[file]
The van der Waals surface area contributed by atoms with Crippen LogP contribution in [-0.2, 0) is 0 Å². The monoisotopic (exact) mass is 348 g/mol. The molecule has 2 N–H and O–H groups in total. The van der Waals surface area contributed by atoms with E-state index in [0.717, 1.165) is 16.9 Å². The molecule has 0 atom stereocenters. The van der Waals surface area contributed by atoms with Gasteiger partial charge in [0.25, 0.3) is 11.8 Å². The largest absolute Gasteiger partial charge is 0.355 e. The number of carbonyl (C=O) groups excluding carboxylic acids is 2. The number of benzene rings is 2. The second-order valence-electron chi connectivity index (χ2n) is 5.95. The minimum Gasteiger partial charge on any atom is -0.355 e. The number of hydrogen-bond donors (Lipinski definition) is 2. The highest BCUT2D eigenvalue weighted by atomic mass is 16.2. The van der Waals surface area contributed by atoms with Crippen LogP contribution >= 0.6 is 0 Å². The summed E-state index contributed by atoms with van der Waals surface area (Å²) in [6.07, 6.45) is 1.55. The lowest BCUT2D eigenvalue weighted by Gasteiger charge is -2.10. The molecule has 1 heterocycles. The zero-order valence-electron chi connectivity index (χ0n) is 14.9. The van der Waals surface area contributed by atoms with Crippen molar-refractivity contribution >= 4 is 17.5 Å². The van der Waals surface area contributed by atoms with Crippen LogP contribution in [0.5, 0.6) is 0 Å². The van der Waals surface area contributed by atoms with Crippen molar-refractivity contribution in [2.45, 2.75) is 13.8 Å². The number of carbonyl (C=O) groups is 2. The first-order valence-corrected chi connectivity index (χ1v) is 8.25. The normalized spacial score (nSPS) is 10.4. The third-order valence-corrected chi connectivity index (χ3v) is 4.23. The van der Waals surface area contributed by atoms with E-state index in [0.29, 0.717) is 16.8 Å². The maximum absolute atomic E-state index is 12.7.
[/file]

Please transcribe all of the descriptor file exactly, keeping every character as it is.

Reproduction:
The van der Waals surface area contributed by atoms with Crippen LogP contribution in [-0.2, 0) is 0 Å². The monoisotopic (exact) mass is 348 g/mol. The molecule has 2 N–H and O–H groups in total. The van der Waals surface area contributed by atoms with E-state index in [0.717, 1.165) is 16.9 Å². The molecule has 0 atom stereocenters. The van der Waals surface area contributed by atoms with Gasteiger partial charge in [0.25, 0.3) is 11.8 Å². The largest absolute Gasteiger partial charge is 0.355 e. The number of carbonyl (C=O) groups excluding carboxylic acids is 2. The number of benzene rings is 2. The second-order valence-electron chi connectivity index (χ2n) is 5.95. The minimum Gasteiger partial charge on any atom is -0.355 e. The number of hydrogen-bond donors (Lipinski definition) is 2. The highest BCUT2D eigenvalue weighted by atomic mass is 16.2. The van der Waals surface area contributed by atoms with Crippen LogP contribution >= 0.6 is 0 Å². The summed E-state index contributed by atoms with van der Waals surface area (Å²) in [6.07, 6.45) is 1.55. The lowest BCUT2D eigenvalue weighted by Gasteiger charge is -2.10. The molecule has 1 heterocycles. The zero-order valence-electron chi connectivity index (χ0n) is 14.9. The van der Waals surface area contributed by atoms with Crippen molar-refractivity contribution >= 4 is 17.5 Å². The van der Waals surface area contributed by atoms with Crippen LogP contribution in [0.5, 0.6) is 0 Å². The van der Waals surface area contributed by atoms with Crippen molar-refractivity contribution in [2.45, 2.75) is 13.8 Å². The number of carbonyl (C=O) groups is 2. The first-order valence-corrected chi connectivity index (χ1v) is 8.25. The normalized spacial score (nSPS) is 10.4. The third-order valence-corrected chi connectivity index (χ3v) is 4.23. The van der Waals surface area contributed by atoms with E-state index in [0.29, 0.717) is 16.8 Å². The maximum absolute atomic E-state index is 12.7.